Looking for a winter watering system design.

Discussion in 'Feeding & Watering Your Flock' started by Doopy, Dec 6, 2014.

  1. Doopy

    Doopy Chillin' With My Peeps

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    I'm searching for a cold weather waterer design that I had a diagram of several years ago. I had a barn fire two ears ago and my plans were destroyed. Now that my new barn has electricity I would like to build the waterer.

    The design had a large cooler for a reservoir - a tiny water circulating pump - a small submersible heater in the cooler - PVC pipe to a horizontal manifold with about ten watering nipples. The warm water is circulated throughout the entire system 24/7 and the system does not freeze. In warm weather you simply turn off the pump and the heater and the system works good.

    Any ideas as to where I can find this DIY design again? Thanks.
     
  2. aart

    aart Chicken Juggler! Premium Member

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    I remember that one......try the advanced search>titles only and start scrolling threads is the only thing I can suggest for finding it.

    Thought about doing that one but went with something simpler with a jug and 6 horizontal nipples for my 15 birds.
     
  3. ChickenCanoe

    ChickenCanoe Chicken Obsessed

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    even with a heated circulated system, the vertical nipples can still freeze. horizontal would be a better choice.
     
  4. aart

    aart Chicken Juggler! Premium Member

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    Even the horizontal nipples might freeze in a pipe system...if they are threaded into T fittings which can keep them away from the warm flow thru the pipe unless you modify the T fittings....just drilling a hole into pvc and hand threading would be dicey, I've done it and didn't like the look and feel of it but didn't test it for water tightness.

    Depending on ambient temps, you also might need to use an aquarium heater rather than a stock tank or birdbath heater for a warmer flow of water.

    This shows how I played with the fittings when exploring a winter pipe system:

    I cut down both the T and the threaded plug
    (the T cut at the top in the pic was for another project but facilitated the next photo)
    [​IMG]

    Valve of nipple close enough to the flow (at least a 1/2 to 3/4" closer than with a standard T)
    that I think it would work.
    [​IMG]
     
    Last edited: Dec 7, 2014
  5. ChickenCanoe

    ChickenCanoe Chicken Obsessed

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    good advice
     
  6. Doopy

    Doopy Chillin' With My Peeps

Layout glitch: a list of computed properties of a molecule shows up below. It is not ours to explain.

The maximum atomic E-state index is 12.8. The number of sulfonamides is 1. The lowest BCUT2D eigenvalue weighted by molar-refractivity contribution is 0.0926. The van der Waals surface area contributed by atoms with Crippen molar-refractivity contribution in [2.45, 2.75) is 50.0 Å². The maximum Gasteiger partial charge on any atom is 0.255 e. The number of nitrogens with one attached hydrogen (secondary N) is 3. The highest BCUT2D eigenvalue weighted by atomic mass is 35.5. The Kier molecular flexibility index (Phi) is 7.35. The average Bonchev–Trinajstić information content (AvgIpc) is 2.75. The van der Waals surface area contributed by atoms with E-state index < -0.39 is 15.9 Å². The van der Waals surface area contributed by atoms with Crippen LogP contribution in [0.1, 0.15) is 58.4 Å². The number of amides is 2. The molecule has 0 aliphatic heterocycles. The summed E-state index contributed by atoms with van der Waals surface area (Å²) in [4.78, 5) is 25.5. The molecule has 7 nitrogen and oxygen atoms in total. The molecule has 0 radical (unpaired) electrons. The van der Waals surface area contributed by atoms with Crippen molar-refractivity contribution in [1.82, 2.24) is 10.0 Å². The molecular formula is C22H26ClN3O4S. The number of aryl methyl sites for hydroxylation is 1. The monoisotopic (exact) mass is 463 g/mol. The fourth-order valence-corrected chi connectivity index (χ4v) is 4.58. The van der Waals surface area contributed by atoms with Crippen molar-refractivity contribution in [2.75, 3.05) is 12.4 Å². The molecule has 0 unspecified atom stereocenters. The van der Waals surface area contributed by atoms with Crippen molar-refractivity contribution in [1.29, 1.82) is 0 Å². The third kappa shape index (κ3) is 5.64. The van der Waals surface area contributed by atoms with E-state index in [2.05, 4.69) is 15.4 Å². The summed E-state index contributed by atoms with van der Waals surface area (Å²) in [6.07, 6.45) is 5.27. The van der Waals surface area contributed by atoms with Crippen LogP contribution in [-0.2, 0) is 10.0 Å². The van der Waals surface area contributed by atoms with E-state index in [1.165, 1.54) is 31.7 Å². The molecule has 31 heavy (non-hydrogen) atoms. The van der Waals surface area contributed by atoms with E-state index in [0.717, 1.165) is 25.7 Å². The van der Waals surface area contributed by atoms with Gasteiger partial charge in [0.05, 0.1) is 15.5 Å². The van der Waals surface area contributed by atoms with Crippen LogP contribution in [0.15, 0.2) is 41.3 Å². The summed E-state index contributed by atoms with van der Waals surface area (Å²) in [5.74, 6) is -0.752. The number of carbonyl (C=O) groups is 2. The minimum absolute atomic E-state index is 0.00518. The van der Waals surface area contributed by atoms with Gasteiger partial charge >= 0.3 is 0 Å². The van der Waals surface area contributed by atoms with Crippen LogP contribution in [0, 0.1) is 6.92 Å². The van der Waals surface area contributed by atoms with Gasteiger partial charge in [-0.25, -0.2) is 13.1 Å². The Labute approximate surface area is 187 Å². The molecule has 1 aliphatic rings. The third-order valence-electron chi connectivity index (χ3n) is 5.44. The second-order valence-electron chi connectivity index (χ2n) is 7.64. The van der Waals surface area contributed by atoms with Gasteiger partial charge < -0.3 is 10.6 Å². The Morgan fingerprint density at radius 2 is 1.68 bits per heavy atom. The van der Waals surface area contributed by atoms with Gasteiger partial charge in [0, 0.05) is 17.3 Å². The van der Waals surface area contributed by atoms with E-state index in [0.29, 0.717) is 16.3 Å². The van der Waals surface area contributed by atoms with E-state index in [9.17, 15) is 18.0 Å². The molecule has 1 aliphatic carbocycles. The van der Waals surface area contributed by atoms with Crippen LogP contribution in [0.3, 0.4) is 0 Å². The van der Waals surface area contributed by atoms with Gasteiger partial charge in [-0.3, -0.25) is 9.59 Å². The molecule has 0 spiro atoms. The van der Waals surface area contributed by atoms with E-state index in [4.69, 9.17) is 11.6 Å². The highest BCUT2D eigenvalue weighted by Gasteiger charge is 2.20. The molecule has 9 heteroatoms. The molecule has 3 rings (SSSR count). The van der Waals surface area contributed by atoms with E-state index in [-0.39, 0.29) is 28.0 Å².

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    Thanks folks. I think I found what I was looking for.

    I'm designing a watering system for 80 to 100 birds and there is no way I want to tote water out there or fiddle around with hoses in zero degree temperatures.[​IMG] Although I have a few electric heat traced hoses that work pretty well.

    aart - that is an excellent idea but I was intending to put the nipples directly into the pie without a tee fitting. That way the nipple valve would be directly in the warm water flow. I have some experience with piping systems and nipples and putting the nipples into the pipe does not seem to be a problem.
     
  7. aart

    aart Chicken Juggler! Premium Member

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    Would love to see your large capacity design completed...hope you post pics here when it is done.
     
  8. ChickenCanoe

    ChickenCanoe Chicken Obsessed

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    I have one bit of advice I discovered. If you're using the tapered thread horizontal nipples tapped directly into the pipe, the pipe has to be about 2" or larger. I tried it in 1/2 and 3/4 and it wouldn't work.

    I'm with you on fiddling with water and hoses in sub zero temps. It hit -19 last year and the cold didn't let up all winter with 7 flocks. I never want to go through that again.
     
  9. aart

    aart Chicken Juggler! Premium Member

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    Curious as to what aspect 'didn't work'?

    Did you drill and NPT tap the hole?
     
  10. Doopy

    Doopy Chillin' With My Peeps

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    I'll take some pics later today as I'm away from the farm until after supper tonight.

    Where do you folks purchase the horiz. nipples. I think I saw someone here that sells them. I have only used the push-in type of vert. nipples or the all metal, threaded type for pigs, goats, rabbits, etc. I checked on ebay and they are quite expensive but not nearly as expensive as the all metal nipples. Gosh, a few years ago I paid $6 each for stainless steel nipples for our other livestock. Chickens, quail, and ducks don't chew on them as much as the bigger four legged animals so plastic is OK.
     
    Last edited: Dec 8, 2014

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